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Stone Age. It is used for mush and cracked wheat, and as fodder for cattle, rather than for bread.

79. Spelt (Tr. sativum spelta Hackel).—Was largely and widely cultivated in ancient times. Hackel states that it was the chief grain in Egypt and Greece and was cultivated everywhere throughout the Roman Empire and distributed through its colonies. It is now sparingly cultivated in Europe except in northern Spain, where it is still an important crop. At present it is used almost exclusively as a stock food. It is not cultivated in this country except in an experimental way. There are both winter and spring varieties, but the winter beardless spelt, a white-spiked, awnless variety, is said to be the most profitable. Under ordinary conditions the yield is not equal to common wheat. Hackel states that it is more certain, liable to fewer diseases and not at all subject to the attacks of birds. Carleton says that it is especially liable to rust. He gives its desirable qualities as power to hold the grain in the spike, constancy in Spelt. fertility, and hardiness of certain winter (One-half natural size.) varieties. The brittleness of the spike is an undesirable quality.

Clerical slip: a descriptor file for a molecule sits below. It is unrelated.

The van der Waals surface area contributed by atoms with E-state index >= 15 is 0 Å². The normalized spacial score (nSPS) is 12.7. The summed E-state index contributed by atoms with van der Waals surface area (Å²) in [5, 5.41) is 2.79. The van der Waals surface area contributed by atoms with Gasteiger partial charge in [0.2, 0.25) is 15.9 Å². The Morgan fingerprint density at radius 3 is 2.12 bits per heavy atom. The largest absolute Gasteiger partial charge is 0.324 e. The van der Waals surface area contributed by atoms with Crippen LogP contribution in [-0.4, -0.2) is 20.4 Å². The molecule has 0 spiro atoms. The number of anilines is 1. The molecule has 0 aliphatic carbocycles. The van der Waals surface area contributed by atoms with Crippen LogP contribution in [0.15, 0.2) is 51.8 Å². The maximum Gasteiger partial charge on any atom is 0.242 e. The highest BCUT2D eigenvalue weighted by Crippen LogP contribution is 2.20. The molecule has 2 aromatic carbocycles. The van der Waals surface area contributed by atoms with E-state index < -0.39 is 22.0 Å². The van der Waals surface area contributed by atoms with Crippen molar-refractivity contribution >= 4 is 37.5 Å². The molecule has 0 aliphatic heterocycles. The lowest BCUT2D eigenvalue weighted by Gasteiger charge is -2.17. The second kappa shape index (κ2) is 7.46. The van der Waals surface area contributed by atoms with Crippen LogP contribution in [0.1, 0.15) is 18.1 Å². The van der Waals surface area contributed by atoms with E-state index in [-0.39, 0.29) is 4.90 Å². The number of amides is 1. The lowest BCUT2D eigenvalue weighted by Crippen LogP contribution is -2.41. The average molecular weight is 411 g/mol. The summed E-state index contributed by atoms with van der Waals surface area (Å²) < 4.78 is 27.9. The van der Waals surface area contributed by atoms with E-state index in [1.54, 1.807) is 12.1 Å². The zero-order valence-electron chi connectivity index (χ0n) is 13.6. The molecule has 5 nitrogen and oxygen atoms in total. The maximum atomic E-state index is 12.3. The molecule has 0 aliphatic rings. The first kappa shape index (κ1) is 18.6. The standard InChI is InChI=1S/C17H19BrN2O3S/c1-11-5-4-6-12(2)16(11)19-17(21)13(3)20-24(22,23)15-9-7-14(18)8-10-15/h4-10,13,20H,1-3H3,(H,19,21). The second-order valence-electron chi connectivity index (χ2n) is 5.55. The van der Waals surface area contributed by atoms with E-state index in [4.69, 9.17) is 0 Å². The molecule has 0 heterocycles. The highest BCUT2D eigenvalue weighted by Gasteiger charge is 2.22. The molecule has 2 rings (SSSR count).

The Garton Brothers (England) have obtained good results by crossing spelt on common wheat to prevent shattering at harvest.

80. Emmer (Tr, sat. dicoccum Hackel).-Hackel states that this subspecies has been “cultivated from the most ancient times but always more sparingly than spelt and at present (1885) only in S. Germany, Switzerland, Spain, Servia and Italy." Carleton (1900) says: “Very little, if any, true spelt is grown in,

1 The Basis for the Improvement of American Wheats. By M. A. Carleton. TJ. S. Dept. of Agr., Div. Veg. Phys. and Path. Bul. 24, p. 34. . .